Pharmaceutical Market – Reaping the fruits of past actions

After, 2009 and 2010, years with double-digit growth, the chronic underfunding and the application of the claw-back tax have tempered the market in 2011 and 2012

Despite a seemingly tough year and difficult context, the pharmaceutical sector has managed to pull off some growth in 2012 and continue the upward trend. In 2012, according to BMI, the pharmaceutical market is expected to reach RON 13.6 billion, a 6.7% increase over 2011. According to the same source, in 2016 the market will reach a value of RON 18.89 billion and a compounded annual growth rate (CAGR), over the period 2013-1016, of 8.6%.


Despite the quite recent change in the reimbursement mechanism which favors generic drugs and despite the fact that the low GDP per capita means that patients are unlikely to be able to afford the most expensive drugs, generic penetration is not expected to increase significantly.


Despite the rosy surface image, the sector does not seem able to evolve away from recurrent themes which impact it mostly in a negative way: deep underfunding, long payment terms, claw-back tax, and reimbursement lists.


The claw-back tax


The claw-back was introduced in 2009 through an Emergency Ordinance, in an attempt to increase revenues for the public health insurance system so the government can pay bills within legal deadlines. However, this was decided under the assumption that drug suppliers are the main trigger for budget overruns,  without any regard to the lack of prescription control mechanisms in place. Since the claw-back mechanism, as it was initially designed, did not produce the desired results, various new versions of the mechanism have been proposed. Since September 2012, we have the claw-back version 4, with the following key amendments:


• Value-added tax is excluded from the calculation of the quarterly consumption reimbursed by the NHIH and the quarterly budget for reimbursed drugs;

• The budget ceiling for reimbursed drugs increases from RON1.425 billion to RON 1.515 billion;

• Market authorization holders or their appointed representatives have to declare and fully pay the claw-back tax within 30 days from the implementation of the Government's Emergency Ordinance to be able to benefit from the cancelation of any potential penalties.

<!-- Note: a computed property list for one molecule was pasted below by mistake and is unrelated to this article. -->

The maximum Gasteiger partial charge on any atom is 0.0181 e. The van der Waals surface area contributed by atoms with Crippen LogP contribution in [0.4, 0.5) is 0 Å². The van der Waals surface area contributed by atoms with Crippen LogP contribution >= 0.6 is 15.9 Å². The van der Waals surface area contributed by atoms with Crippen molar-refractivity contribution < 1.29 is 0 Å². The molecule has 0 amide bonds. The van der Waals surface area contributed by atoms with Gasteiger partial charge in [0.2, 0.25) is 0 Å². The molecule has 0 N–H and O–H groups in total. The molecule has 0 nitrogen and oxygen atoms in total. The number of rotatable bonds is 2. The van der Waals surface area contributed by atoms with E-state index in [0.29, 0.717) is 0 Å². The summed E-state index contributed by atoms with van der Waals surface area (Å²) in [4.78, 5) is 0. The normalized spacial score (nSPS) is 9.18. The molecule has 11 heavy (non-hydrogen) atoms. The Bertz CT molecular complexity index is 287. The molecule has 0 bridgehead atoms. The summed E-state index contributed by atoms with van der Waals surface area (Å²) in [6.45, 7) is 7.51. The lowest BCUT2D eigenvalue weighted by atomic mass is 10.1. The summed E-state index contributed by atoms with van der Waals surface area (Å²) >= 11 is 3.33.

Still, under the latest version of the claw-back tax and after a lot of opposition, pharmaceutical producers are forced to pay the tax, not only on their turnover, but also on the margins of the wholesalers and retailers. Another criticism of the mechanism relates to the negative impact the claw-back has on the cheap generic drugs with tight margins which might become loss making under the current mechanism.


As per IMF Staff Report, Fifth Review under the Stand-By Arrangement, the recently introduced claw-back tax will be fully used to pay down unregistered bills revealed during the stocktaking exercise and recorded at end-2011. This could be one explanation why the authorities require payment of claw-back tax four times per year, while the drugs continue to be reimbursed after almost one year.




Underfunding deepens


As a general note, the total level of consolidated state budget income, well below the EU average, prevents the authorities to properly finance the healthcare sector and not only.


In Romania, as in most European countries, the main source of financing the healthcare spending is the public sector, which relies heavily on the on the social healthcare system. Approximately 80% of the healthcare spending is covered by the public sector, with the rest of the financing coming from the private sector. As to the health insurance contributions, at 10.7%, they are among the lowest in Europe. Romania cut the contributions from 12.5% to 11% in 2008 and again, in 2009, to 10.7%. The decrease in health insurance contribution, the onset of the crisis, combined with the removal of the threshold for reimbursed drugs, deepened the lack of resources and contributed the strong increase in payment of reimbursed drugs. The measures taken by the Government, as a counterbalance such as the claw-back tax, contributions paid by pensioners, have not yielded the expected results.


The Directive 2011/7/EU of the European Parliament and of the Council on combating late payment in commercial transactions forces Romania to become compliant beginning with 2013 and reduce payment terms to 60 days. Given the current context, the task seems at this point rather impossible.


The increases in payment terms, as well as the lower prices for ethical drugs have determined traders to move towards parallel exports as a means to mitigate local market risks. There is the fear that an increased level of parallel exports might lead to drug shortages for internal use.


Reimbursement list


According to CEGEDIM, there are approximately 140 new molecules pending reimbursement approval. The last significant update of the reimbursement list has been done in 2008, with minor updates in 2009 and 2011, mainly with HIV, oncology and orphan drugs. Most of the molecules pending approval are for cancer, HIV, diabetes, cardiac diseases, nervous system and rare diseases.


Healthcare reform


As part of its on-going agreement with IMF, Romania’s progress on the way to reform the healthcare sector is a key issue. According to IMF Staff Report, Fifth Review under the Stand-By Arrangement: “The health system constitutes the single largest threat to medium-term fiscal sustainability, as it relies on government budget transfers of nearly ½ percent of GDP (on top of social contributions)”.


The new healthcare law, if approved, is expected to boost the healthcare expenditure. An important aspect of the bill is the introduction of private insurers and consequently the competition between public and private health insurance companies.